Results From Our Recent Mid-Year Review

Things That Are Working Especially Well
When I thought back through the curriculum for the last semester, three things really stood out to me:
  • Circle Time  - Our once-a-week Circle Time has become a very special part of our schooling.  It gives the children and myself a chance to connect through poetry, singing, and movement. (Let me know if any of you are interested in more details about what our Circle Time actually looks like.)  
  • Chores - Children working alongside parents is an important part of Leadership Education in our home.  In the last semester, I focused even more on chores (and implementing Teaching Self-Government techniques), and the results have been beyond my hopes. My children are doing more and more chores, and as they have settled into this, I have found that they get much enjoyment in being able to contribute to the household in a concrete way.  My children are becoming more and more helpful over time, spontaneously offering to help and (most of the time) helping in a cheerful way. 
  • Little Britches Series - My husband has been reading aloud the Little Britches series in the evenings, and these books are absolutely fantastic. These autobiographical books tell the story of an early 20th century family from the perspective of Ralph Moody, who was a real firecracker of a boy. Through the backdrop of these books, we are having many meaningful conversations with our children about family, work, money, love, and responsibility.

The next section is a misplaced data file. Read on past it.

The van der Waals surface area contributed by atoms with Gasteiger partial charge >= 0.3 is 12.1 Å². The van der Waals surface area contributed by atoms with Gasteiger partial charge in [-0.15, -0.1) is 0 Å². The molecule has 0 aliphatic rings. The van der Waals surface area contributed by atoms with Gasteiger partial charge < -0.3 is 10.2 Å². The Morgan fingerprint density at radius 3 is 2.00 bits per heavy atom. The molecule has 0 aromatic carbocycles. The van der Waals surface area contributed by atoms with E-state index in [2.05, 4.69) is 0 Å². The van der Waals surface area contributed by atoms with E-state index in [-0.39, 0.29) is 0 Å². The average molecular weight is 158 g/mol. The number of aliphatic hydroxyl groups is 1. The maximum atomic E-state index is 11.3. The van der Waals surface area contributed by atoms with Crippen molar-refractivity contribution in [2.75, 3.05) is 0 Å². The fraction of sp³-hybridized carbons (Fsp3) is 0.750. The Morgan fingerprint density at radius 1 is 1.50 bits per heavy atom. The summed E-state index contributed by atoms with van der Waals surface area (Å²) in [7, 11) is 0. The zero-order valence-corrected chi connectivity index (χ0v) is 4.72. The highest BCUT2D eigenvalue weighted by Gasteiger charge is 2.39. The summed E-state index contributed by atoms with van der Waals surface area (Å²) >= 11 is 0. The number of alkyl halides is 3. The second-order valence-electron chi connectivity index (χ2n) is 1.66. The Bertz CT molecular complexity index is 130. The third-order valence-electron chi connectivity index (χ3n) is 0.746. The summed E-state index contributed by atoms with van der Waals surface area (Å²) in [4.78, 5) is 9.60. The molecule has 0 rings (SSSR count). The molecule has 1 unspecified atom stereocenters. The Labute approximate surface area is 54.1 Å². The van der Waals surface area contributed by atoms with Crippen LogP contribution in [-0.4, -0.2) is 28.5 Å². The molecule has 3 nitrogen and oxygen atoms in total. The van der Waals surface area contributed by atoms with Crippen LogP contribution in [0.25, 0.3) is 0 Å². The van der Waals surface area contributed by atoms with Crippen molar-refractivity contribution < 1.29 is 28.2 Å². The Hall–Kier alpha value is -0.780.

Changes to Our Existing Curriculum
I've identified two areas of our curriculum that need to be changed:
  • Chemistry - We are loosely focusing on Chemistry for our science studies this year (in addition to Nature Study, which is an always-present part of our science curriculum). Although I have tried two different Chemistry read-alouds, neither of them seems to be sparking much interest in my children.  However, my children have been greatly enjoying chemistry-related science experiments from Adventures with Atoms and Molecules as well as More Mudpies to Magnets. Since my children are still rather young, it is more important that they find chemistry to be interesting than that they learn lots of facts about elements and molecules. For the coming semester, I will ditch the Chemistry texts and focus only on the experiments.